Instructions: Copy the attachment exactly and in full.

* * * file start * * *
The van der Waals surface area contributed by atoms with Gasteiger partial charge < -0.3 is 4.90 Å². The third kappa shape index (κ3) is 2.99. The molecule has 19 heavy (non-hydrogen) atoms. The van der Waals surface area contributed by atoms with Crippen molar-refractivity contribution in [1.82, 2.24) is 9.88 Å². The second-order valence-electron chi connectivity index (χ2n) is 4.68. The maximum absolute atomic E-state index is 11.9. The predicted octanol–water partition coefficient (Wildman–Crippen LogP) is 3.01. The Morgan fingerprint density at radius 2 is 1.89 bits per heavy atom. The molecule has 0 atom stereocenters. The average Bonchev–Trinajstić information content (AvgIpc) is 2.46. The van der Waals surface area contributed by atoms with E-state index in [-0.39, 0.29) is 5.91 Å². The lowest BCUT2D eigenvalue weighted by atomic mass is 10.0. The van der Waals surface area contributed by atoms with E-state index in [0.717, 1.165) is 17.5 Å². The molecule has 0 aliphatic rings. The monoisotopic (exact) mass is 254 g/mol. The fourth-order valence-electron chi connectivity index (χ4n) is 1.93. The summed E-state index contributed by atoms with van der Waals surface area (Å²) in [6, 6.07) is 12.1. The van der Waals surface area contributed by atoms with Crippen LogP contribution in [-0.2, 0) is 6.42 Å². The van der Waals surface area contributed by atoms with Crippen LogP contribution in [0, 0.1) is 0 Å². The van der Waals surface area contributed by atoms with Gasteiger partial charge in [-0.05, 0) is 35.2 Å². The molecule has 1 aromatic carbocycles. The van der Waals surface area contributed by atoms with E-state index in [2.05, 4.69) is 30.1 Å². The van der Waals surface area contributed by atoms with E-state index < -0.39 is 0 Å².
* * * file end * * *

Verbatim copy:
The van der Waals surface area contributed by atoms with Gasteiger partial charge < -0.3 is 4.90 Å². The third kappa shape index (κ3) is 2.99. The molecule has 19 heavy (non-hydrogen) atoms. The van der Waals surface area contributed by atoms with Crippen molar-refractivity contribution in [1.82, 2.24) is 9.88 Å². The second-order valence-electron chi connectivity index (χ2n) is 4.68. The maximum absolute atomic E-state index is 11.9. The predicted octanol–water partition coefficient (Wildman–Crippen LogP) is 3.01. The Morgan fingerprint density at radius 2 is 1.89 bits per heavy atom. The molecule has 0 atom stereocenters. The average Bonchev–Trinajstić information content (AvgIpc) is 2.46. The van der Waals surface area contributed by atoms with E-state index in [-0.39, 0.29) is 5.91 Å². The lowest BCUT2D eigenvalue weighted by atomic mass is 10.0. The van der Waals surface area contributed by atoms with E-state index in [0.717, 1.165) is 17.5 Å². The molecule has 0 aliphatic rings. The monoisotopic (exact) mass is 254 g/mol. The fourth-order valence-electron chi connectivity index (χ4n) is 1.93. The summed E-state index contributed by atoms with van der Waals surface area (Å²) in [6, 6.07) is 12.1. The van der Waals surface area contributed by atoms with Crippen LogP contribution in [-0.2, 0) is 6.42 Å². The van der Waals surface area contributed by atoms with Crippen LogP contribution in [0, 0.1) is 0 Å². The van der Waals surface area contributed by atoms with Gasteiger partial charge in [-0.05, 0) is 35.2 Å². The molecule has 1 aromatic carbocycles. The van der Waals surface area contributed by atoms with E-state index in [2.05, 4.69) is 30.1 Å². The van der Waals surface area contributed by atoms with E-state index < -0.39 is 0 Å².